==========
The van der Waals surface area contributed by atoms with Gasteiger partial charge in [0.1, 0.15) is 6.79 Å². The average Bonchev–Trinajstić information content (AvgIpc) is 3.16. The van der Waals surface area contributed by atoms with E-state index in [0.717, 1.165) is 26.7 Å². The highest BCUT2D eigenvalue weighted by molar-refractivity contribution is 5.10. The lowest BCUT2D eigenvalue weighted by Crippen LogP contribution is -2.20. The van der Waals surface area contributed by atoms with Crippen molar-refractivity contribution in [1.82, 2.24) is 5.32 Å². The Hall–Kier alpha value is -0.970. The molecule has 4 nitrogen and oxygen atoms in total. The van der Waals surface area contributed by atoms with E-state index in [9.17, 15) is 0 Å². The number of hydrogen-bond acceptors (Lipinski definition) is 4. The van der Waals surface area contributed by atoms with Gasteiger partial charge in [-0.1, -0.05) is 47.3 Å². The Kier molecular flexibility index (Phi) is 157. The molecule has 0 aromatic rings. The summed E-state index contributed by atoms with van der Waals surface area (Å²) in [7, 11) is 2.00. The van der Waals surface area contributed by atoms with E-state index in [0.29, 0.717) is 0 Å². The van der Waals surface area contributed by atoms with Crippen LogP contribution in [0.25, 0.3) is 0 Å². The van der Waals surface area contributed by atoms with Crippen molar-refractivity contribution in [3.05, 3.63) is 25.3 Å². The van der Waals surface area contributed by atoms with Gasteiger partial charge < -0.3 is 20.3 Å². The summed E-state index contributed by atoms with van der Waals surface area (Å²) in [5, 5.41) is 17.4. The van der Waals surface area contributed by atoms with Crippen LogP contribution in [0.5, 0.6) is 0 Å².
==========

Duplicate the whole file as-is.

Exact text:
The van der Waals surface area contributed by atoms with Gasteiger partial charge in [0.1, 0.15) is 6.79 Å². The average Bonchev–Trinajstić information content (AvgIpc) is 3.16. The van der Waals surface area contributed by atoms with E-state index in [0.717, 1.165) is 26.7 Å². The highest BCUT2D eigenvalue weighted by molar-refractivity contribution is 5.10. The lowest BCUT2D eigenvalue weighted by Crippen LogP contribution is -2.20. The van der Waals surface area contributed by atoms with Crippen molar-refractivity contribution in [1.82, 2.24) is 5.32 Å². The Hall–Kier alpha value is -0.970. The molecule has 4 nitrogen and oxygen atoms in total. The van der Waals surface area contributed by atoms with E-state index in [9.17, 15) is 0 Å². The number of hydrogen-bond acceptors (Lipinski definition) is 4. The van der Waals surface area contributed by atoms with Gasteiger partial charge in [-0.1, -0.05) is 47.3 Å². The Kier molecular flexibility index (Phi) is 157. The molecule has 0 aromatic rings. The summed E-state index contributed by atoms with van der Waals surface area (Å²) in [7, 11) is 2.00. The van der Waals surface area contributed by atoms with E-state index in [0.29, 0.717) is 0 Å². The van der Waals surface area contributed by atoms with Crippen LogP contribution in [0.25, 0.3) is 0 Å². The van der Waals surface area contributed by atoms with Crippen molar-refractivity contribution in [3.05, 3.63) is 25.3 Å². The van der Waals surface area contributed by atoms with Gasteiger partial charge < -0.3 is 20.3 Å². The summed E-state index contributed by atoms with van der Waals surface area (Å²) in [5, 5.41) is 17.4. The van der Waals surface area contributed by atoms with Crippen LogP contribution in [0.5, 0.6) is 0 Å².